Making the most of the raspberry crop

August weather is always a bit changeable and as soon as the combine rolls into the field, you can be sure that rainclouds will follow. As ever, this year there has been much dashing about while the sun shines interspersed with hopeful weather forecast consultation while the rain pours down outside.

On the plus side, it’s been possible to pick raspberries in the sunshine and retreat inside to deal with them when it rains. The autumn fruiting raspberries are in full production and no doubt their good size is partly due to the rain. When we start to tire of eating raspberries for breakfast, lunch and supper I have to cast around for ways of prolonging the season because a couple of weeks after the crop has finished, they suddenly become desirable again.

Raspberries and Raspberry Ripple Icecream

First this year was a batch of raspberry ripple ice-cream. I’ve made gallons of ice-cream since I discovered how easy it is to make it with a carton of cream and a tin of sweetened condensed milk. It’s another of those things that I wish I’d known about years ago. If you’ve never tried the condensed milk recipe, try a batch of Raspberry Ripple ice-cream.

Making raspberry vinegarNext to make was a new batch of Raspberry Vinegar as I’m down to the dregs of my last bottle from 2018. Some modern recipes for Raspberry Vinegar don’t add sugar and some older ones use an awful lot. My recipe is halfway between the two, so you may want to adjust it either way. I suppose it depends how you plan to use it.

Next on the list are a couple of  Raspberry Loaf cakes. One for the printmaking class that’s running this week in The Barley Barn and another for the freezer. Just as soon as the rain stops so that I can pick more raspberries.  

No Churn Raspberry Ripple Ice-Cream

A simple, fresh tasting ice-cream.

Ingredients
  • 200 grammes Fresh Raspberries
  • 600 ml Double Cream
  • 397 grammes Tin Sweetened, Condensed Milk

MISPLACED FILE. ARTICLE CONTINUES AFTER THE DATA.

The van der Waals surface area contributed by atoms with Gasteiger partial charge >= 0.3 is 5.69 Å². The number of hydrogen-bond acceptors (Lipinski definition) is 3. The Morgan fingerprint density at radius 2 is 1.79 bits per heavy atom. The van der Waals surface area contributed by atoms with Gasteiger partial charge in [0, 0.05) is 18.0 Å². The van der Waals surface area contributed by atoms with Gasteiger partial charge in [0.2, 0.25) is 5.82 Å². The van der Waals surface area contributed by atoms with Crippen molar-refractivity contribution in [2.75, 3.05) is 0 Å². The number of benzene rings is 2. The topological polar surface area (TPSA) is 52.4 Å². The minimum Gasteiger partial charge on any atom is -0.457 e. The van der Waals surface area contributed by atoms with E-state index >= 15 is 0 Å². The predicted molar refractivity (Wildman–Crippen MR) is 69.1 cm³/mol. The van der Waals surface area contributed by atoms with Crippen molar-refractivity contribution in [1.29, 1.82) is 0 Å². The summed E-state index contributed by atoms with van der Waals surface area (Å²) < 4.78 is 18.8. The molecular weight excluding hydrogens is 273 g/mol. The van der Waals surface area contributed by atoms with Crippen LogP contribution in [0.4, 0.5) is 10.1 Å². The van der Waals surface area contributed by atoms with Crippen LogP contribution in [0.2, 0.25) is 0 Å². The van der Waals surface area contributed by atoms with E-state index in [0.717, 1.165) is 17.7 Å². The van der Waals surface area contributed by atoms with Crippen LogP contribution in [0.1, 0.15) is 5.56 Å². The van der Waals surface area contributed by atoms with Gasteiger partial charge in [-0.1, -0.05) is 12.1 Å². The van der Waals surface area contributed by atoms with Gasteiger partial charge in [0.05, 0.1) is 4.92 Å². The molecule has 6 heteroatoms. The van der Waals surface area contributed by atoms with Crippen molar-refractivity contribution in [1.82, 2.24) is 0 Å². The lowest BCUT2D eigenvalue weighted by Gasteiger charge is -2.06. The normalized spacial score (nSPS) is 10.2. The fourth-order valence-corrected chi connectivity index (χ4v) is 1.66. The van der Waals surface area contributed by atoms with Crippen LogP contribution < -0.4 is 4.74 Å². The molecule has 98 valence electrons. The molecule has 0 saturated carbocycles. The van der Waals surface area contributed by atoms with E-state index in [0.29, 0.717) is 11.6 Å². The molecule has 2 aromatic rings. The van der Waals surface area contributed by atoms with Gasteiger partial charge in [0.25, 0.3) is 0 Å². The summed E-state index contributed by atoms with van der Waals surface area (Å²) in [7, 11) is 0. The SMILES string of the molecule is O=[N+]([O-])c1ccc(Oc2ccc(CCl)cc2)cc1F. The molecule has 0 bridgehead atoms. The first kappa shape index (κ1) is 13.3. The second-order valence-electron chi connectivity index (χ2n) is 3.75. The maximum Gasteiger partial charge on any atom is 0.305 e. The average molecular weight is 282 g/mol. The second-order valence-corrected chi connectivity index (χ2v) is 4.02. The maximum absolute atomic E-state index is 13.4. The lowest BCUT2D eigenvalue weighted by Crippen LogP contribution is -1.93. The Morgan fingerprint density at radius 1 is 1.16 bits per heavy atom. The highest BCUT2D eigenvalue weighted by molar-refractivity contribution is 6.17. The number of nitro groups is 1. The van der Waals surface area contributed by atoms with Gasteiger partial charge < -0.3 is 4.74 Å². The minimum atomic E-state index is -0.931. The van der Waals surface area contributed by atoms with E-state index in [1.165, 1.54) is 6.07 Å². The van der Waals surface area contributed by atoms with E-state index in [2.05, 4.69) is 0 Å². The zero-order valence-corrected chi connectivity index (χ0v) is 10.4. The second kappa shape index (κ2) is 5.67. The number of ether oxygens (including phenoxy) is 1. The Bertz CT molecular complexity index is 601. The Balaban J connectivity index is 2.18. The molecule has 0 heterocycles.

• 1/2 teaspoon Vanilla Extract
Instructions
  1. Gently heat the raspberries with a splash of water in a small saucepan until they burst and the juice starts to run. Don't boil or cook the raspberries.

  2. Push the raspberries through a sieve, which will give you a ruby coloured puree.

  3. Whip the cream until it's floppy and then add the condensed milk and vanilla extract, continuing to whip until it's incorporated.

  4. Pour in the raspberry puree and swirl through with a knife to give a ripple effect.

  5. Scrape into a plastic container, cover and freeze overnight until hard.

Recipe Notes

Move the ice-cream from the freezer to the fridge 30 minutes before serving to make it easier to scoop out.

10 thoughts on “Making the most of the raspberry crop

  1. Raspberry ripple ice cream, this reminds me of my childhood cycling to the nearest shop to buy Raspberry ripple ice cream, considered a rare real treat then.

  2. I am most envious because our raspberries are fruiting very poorly this year … But blackberries in the locality promise to be better, perhaps I’ll try the icecream recipe with them ,,, 🙂

  3. My autumn fruiting raspberries are also doing brilliantly this year. I’m looking for new ways to use them (apart from eating fresh, freezing and supplying to sons and their families). I’ll try your vinegar recipe, and I’m wondering about some kind of cordial too.

    1. Most of our raspberries go into the Raspberry Gin but a bottle or two of cordial sounds a rather more healthy option! Will have to dig out a recipe and make some.

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